Budget-cutting personnel shortages have forced Las Vegas Justice Court officials to close the clerk's office to the public all next week to catch up processing a two-month backlog of cases.
Chief Justice of the Peace Ann Zimmerman broke the news of the unprecedented weeklong closing in an e-mail sent throughout the Clark County judicial system late last week. Signs informing the public were posted at the clerk's office on the second floor of the Regional Justice Center and elsewhere in the well-traveled building.
The clerk's office will reopen to the public on Jan. 3.
Because of the backlog, Zimmerman explained, the clerk's office has not been accepting new civil complaints since Dec. 10. Justice Court handles lawsuits involving monetary disputes under $10,000.
Typical cases include complaints filed by collection agencies and credit card and payday loan companies pursuing debts, businesses seeking unpaid bills for services provided to homeowners and property damage claims from people involved in auto accidents.
"We are trying as hard as we can to provide excellent customer service," Justice of the Peace Melissa Saragosa said on Monday. "But we're frustrated in accomplishing that because of the shortages."
According to Zimmerman, Justice Court's Civil Division is short six clerk positions that have gone unfilled "for a long time" because of budget cuts within the financially strapped county. The ongoing transition to a new computerized case management system has made it even more difficult to eliminate the backlog of cases, Zimmerman wrote.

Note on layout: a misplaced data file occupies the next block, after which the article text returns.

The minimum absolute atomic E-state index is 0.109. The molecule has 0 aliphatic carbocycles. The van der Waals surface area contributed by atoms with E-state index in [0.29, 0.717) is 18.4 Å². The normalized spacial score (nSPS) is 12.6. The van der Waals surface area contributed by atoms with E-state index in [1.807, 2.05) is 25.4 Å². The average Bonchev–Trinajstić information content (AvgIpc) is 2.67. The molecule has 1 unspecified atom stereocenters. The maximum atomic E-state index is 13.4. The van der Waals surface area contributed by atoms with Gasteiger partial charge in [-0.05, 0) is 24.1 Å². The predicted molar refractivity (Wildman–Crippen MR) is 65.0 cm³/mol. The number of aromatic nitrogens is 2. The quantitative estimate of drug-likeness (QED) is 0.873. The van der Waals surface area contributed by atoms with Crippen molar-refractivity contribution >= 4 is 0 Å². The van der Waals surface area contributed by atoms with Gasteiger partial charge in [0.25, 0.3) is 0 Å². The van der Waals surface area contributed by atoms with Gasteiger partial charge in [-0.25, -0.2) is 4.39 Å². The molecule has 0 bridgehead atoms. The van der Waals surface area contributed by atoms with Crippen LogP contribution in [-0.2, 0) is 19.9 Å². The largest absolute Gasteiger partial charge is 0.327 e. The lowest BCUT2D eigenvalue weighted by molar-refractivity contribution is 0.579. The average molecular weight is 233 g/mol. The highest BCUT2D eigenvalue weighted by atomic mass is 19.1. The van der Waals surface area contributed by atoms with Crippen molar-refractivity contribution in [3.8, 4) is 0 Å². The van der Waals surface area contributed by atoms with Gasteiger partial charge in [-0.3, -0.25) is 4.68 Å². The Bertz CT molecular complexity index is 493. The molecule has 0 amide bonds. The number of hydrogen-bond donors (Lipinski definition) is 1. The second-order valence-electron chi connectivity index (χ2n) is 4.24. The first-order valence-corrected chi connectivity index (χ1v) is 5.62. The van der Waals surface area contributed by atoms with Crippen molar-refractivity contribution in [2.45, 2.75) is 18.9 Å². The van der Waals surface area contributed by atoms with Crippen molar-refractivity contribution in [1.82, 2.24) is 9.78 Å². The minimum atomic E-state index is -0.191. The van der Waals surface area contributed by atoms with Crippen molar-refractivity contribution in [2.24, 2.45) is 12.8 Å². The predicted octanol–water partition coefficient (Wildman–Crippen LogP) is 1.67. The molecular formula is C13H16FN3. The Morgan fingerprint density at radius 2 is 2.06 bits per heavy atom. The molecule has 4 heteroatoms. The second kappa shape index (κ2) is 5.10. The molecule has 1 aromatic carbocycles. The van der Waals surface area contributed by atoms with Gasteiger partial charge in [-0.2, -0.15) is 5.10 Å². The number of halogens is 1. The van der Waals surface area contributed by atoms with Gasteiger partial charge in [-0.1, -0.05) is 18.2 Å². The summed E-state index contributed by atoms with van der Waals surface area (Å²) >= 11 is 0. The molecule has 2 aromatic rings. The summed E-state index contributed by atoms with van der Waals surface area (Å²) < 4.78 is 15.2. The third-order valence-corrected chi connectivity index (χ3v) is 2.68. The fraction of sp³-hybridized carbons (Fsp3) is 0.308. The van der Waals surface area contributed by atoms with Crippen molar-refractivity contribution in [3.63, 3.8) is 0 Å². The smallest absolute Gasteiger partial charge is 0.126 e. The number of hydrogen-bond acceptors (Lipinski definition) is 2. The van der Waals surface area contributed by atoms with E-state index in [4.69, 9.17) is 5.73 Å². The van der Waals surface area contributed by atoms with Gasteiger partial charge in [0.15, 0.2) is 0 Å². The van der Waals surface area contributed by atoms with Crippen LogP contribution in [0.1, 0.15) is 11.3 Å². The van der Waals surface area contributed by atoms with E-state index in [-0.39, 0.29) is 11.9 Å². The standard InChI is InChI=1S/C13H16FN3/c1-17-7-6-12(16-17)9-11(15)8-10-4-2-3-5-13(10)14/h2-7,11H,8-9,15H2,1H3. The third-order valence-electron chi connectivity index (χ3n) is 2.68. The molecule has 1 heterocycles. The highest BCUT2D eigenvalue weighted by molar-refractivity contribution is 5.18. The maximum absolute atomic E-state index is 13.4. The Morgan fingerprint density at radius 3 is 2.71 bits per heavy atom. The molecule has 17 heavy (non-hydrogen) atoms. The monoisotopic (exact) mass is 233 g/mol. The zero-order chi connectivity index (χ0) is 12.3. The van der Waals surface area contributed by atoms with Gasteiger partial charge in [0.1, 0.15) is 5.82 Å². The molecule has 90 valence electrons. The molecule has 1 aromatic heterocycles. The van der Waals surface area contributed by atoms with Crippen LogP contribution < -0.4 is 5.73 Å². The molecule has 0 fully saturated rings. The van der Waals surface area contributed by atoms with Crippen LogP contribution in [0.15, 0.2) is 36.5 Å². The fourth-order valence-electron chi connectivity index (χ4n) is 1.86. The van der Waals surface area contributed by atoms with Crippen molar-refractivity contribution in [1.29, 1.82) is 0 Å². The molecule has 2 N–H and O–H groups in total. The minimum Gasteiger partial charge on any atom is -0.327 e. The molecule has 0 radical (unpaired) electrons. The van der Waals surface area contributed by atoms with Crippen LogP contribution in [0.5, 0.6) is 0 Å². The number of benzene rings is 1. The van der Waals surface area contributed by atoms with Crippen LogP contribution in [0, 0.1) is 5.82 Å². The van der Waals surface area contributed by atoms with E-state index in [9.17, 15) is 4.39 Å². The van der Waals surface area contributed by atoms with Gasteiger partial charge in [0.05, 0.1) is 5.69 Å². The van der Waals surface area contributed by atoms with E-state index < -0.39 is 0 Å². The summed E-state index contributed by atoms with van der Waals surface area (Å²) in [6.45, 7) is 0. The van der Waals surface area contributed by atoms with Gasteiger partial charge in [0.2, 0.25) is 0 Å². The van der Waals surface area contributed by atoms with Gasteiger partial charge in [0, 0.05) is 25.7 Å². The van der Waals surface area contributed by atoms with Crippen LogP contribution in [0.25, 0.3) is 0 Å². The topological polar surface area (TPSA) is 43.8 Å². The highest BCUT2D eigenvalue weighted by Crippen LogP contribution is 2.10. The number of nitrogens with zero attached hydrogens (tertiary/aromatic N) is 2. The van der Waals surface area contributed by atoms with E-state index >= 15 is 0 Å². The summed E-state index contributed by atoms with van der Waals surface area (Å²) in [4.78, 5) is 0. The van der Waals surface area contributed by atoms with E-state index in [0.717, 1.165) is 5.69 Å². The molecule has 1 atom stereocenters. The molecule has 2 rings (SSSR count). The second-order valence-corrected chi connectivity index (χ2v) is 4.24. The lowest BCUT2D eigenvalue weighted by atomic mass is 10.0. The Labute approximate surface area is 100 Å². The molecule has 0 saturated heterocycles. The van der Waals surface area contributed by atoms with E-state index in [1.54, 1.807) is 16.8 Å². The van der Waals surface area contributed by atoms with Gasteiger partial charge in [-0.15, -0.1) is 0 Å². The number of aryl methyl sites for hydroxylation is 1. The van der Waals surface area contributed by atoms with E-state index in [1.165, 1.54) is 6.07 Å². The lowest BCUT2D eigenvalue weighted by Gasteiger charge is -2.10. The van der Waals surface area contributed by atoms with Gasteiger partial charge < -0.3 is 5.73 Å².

Court officials said the problem has been compounded further by daily long lines of people waiting to file court papers. Officials have had to take clerks away from processing court papers to ease the burden at the public windows.
The wait time for people in line to file papers just before the 3 p.m. closing on Monday was more than two hours, officials said.
Saragosa, the vice chief justice of the peace, said the weeklong closing of the clerk's office will likely be a temporary fix unless the vacant positions are filled.
"I believe it will be an ongoing battle if we don't get additional staff," Saragosa said. "We just need more people. I don't know any other way to say it."
Saragosa said it has been "overwhelming" for the current staff to deal with the mass of paperwork flowing into the office.
"The staff is working as hard as they possibly can," she said. "But it seems like the pile of things to do never decreases. They always have this feeling of taking one step forward and moving two steps backward."
Court officials said they tried to make a dent in the backlog by changing some work shifts and even authorizing overtime for clerks on occasion.
Since Nov. 1, the clerk's office has closed an hour early at 3 p.m. so that employees at the windows serving the public can help process the flood of court papers, officials said.
But in the end, all of those efforts have "proven to be inadequate," Zimmerman wrote in her e-mail.
Contact reporter Jeff German at firstname.lastname@example.org or 702-380-8135 or read more courts coverage at lvlegalnews.com.